Using the Bush administration's tried-and-true excuse of needing "greater latitude" in fighting the war on terror, the Senate Intelligence Committee approved granting the DIA authority to
covertly recruit and train "U.S. persons" as informants. As if that weren't enough "latitude," the Committee decided the DIA should also be able to withhold any information about its activities from the public. Can't have a government that's accountable to the governed after all.
Interestingly, the Senate was forced to withdraw a virtually identical amendment from last year's intelligence authorization bill in response to public concerns about domestic spying. Late this past September, at the Pentagon's behest, the amendment was slipped into this year's intelligence authorization bill, without public hearings or debate. Clearly, the Senate learned from its past mistake of letting the public in on its shenanigans. The machine of government is so much more efficient when the moronic masses are kept in the dark.
In the DIA's defense, it is only seeking the same investigative powers already granted to the FBI and the CIA. If two federal intelligence agencies already get to ride roughshod over our civil liberties, what's the harm in letting one more agency in on the fun? Besides, one can only imagine the damage to the DIA's self-esteem from being the odd agency out. Poor babies.
One might ask, what are some examples of the DIA conducting "foreign intelligence or counterintelligence operations" in order to collect human intelligence? Abu Ghraib, for one. Guantanamo Bay, for another. In fact, many of the documents that have been obtained by the American Civil Liberties Union pertaining to prisoner abuse in Afghanistan and Iraq, were obtained from the DIA. Under the amendment approved by the Senate Intelligence Committee, the DIA would have the same impunity currently enjoyed by the CIA.
A review of the DIA-generated HUMINT documents obtained by the ACLU reveals the Bush administration's motivation for shielding such "operational files" from public scrutiny. In some of the DIA documents, for example, there is evidence that U.S. captors deliberately burned and beat Iraqi detainees. DIA interrogators reported witnessing multiple U.S. officers repeatedly punching an Iraqi detainee in the face, "to the point the individual needed medical attention." DIA documents also include evidence that U.S. interrogators raped two female Iraqi detainees, that detainees were subjected to sleep deprivation, and that dogs were used to terrorize the detainees.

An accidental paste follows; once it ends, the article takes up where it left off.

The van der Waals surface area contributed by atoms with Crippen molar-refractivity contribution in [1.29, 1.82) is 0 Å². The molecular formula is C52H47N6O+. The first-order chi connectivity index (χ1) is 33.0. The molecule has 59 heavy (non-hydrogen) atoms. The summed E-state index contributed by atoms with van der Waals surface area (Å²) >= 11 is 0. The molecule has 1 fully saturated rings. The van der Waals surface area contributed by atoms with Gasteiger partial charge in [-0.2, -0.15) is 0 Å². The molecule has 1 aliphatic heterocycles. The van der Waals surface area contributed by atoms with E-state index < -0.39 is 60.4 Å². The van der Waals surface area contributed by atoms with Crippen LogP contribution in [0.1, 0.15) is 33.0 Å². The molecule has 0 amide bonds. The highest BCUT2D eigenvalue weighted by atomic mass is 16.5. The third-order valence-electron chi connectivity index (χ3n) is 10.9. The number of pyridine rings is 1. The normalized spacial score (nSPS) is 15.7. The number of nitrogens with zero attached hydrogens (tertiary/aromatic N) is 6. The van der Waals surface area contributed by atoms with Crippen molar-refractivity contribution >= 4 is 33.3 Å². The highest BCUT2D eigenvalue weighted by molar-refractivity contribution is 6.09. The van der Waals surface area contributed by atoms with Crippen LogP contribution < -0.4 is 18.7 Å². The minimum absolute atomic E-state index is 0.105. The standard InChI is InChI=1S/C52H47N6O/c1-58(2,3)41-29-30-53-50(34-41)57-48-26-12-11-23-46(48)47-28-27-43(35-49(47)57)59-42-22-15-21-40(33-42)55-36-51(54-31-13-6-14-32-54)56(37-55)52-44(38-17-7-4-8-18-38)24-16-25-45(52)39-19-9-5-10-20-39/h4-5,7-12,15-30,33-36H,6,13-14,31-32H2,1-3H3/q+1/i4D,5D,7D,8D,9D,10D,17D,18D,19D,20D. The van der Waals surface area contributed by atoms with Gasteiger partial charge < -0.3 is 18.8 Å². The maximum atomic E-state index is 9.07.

The DIA's previous attempt at getting Congressional authorization to subvert FOIA further explains why the Bush administration deems it so necessary to keep the DIA's "operational files" completely and permanently under wraps. When the DIA sought exemption from FOIA in 2000, the National Security Archive, among others, provided examples of the types of HUMINT reports that would no longer be subject to pesky public scrutiny. Those examples included reports of torture and human rights abuses in Chile and Guatemala during the "dirty wars" of the 1970s, 80s, and 90s.
In one report to DIA, dated February 2, 1976, a U.S. Defense official described how Chilean military guards repeatedly struck prisoners "at the rear of knee joints" with "police type billy clubs," repeatedly beat a twelve-year-old boy, and banged an elderly man's head against a wall. In another report, dated August 5, 1976, a Defense official reported that two Jewish businessmen were "disappeared" by Chilean intelligence. On November 5, 1977, a Defense official reported how Chilean security officials committed kidnappings and robberies, making it look as though they had been committed by leftist subversives.
In a report dated April 11, 1994, the DIA described some of the terror and torture tactics employed by the U.S.-backed intelligence directorate of the Guatemalan army. Prisoners were detained in pits covered by cages and filled with water so that the prisoners had to hang from the cage bars to keep from drowning. Prisoners who either died during interrogation or who "were still alive but needed to disappear," were flown, under cover of darkness, thirty minutes off the coast of Guatemala and then pushed from the aircraft.
Another report from Guatemala, dated November 24, 1995, details the deliberate efforts of the Guatemalan military to destroy all "incriminating evidence" pertaining to the torture and execution of Efrain Bamaca Velasquez, a captured rebel leader who was married to an American lawyer, "and probably a thousand others." A DIA report from April 17, 1994, details how Bamaca was put in a full body cast to prevent his escape, tortured, and then executed. That same report describes how Michael DeVine, a U.S. citizen, was detained by Guatemalan security forces on suspicion of running guns and drugs. DeVine was tortured and murdered, and his "body was later found tied and mutilated."
Fortunately, the DIA failed in its prior attempt at "disappearing" its records of U.S. knowledge of and involvement in kidnapping, torture, and execution in South and Central America. Unfortunately, thanks in large part to the underhanded tactics of the Senate Intelligence Committee, it looks like the DIA just might get a free pass to either commit or turn a blind eye to kidnapping, torture, and execution in Iraq, Afghanistan, and the world over.